When I asked my guide if Uzbek language is ancient, he defended it vociferously and explained (with futility) the difference between the more simple English and complex Uzbek – one required a dictionary, the other had no experts. “It goes deep” is all he could tell me. I believed him. He was an expert in languages and speaks Farsi, Uzbek, Russian, English and Turkish fluently, and understands Hebrew as well as Yiddish well (I thought they were the same but apparently they are not) to be able to draw comparisons.
I had thought that for a language to borrow its vocabulary from Turkish and script from Latin (and previously) Cyrillic, there may be little that is its own. But during my journey, I came to discover that this beautiful country that lies on the crossroads of history borrowed a lot but also gave the world much of its own.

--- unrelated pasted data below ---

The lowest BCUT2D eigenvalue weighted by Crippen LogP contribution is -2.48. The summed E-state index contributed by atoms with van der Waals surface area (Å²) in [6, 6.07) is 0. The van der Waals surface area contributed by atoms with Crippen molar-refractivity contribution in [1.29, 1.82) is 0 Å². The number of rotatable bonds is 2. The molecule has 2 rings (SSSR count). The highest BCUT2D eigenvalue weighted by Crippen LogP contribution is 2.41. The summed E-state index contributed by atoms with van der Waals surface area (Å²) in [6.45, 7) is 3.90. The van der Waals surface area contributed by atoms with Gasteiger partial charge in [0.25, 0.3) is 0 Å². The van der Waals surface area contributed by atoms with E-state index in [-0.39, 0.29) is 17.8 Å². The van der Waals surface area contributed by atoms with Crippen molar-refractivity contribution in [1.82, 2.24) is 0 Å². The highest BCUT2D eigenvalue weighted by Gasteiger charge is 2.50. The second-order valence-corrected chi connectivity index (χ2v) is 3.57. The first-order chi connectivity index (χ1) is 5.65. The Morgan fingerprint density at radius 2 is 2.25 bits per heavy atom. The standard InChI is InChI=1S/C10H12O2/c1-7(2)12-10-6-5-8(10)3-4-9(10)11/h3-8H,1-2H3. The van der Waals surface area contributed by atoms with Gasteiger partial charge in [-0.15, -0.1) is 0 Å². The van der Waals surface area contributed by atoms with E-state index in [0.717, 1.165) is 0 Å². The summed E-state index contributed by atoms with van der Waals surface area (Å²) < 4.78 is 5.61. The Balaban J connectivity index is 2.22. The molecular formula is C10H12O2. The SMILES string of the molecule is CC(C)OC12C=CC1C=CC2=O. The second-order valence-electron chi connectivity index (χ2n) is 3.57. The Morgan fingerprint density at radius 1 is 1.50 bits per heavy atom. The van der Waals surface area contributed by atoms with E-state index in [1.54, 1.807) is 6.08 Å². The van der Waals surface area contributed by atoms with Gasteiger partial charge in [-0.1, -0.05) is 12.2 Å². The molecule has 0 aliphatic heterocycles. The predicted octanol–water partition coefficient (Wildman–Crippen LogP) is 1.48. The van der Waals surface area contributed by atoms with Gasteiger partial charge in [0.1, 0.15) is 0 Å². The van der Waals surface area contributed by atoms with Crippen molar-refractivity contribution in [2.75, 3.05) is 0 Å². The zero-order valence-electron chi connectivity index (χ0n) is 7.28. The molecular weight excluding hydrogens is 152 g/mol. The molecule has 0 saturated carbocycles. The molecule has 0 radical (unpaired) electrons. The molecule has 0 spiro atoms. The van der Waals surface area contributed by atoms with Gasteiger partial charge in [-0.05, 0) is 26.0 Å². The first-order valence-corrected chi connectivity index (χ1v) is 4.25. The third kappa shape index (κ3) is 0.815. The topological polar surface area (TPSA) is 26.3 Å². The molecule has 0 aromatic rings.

Weaving – the geometrical patterns the women wove so exquisitely on the camel saddles, patterns inside the yurts, on bags to store grains, on rugs, on their clothes, their wedding trousseau – was done using cotton or camel wool. With the introduction of silk, this changed. We now have carpets made from silk, thanks to the Uzbeki art of weaving combined with silk from China. Incidentally, the Uzbeks learned carpet making from Turkmenistan, which was a part of Bukhara khanate in the past.
In the carpet gallery located in Bukhara I noticed Turkmen carpets which had medallions; Chinese carpets were more muted in colour and had dragons. Carpets from Uzbekistan had patterns resembling sheep. The most mesmerising were the carpets woven by the fire worshipers. Fiery red in colour, they were created by the tribes to remind them of the fire god. There was Bukhara print as well as other influences including Buddhist and Christian beliefs.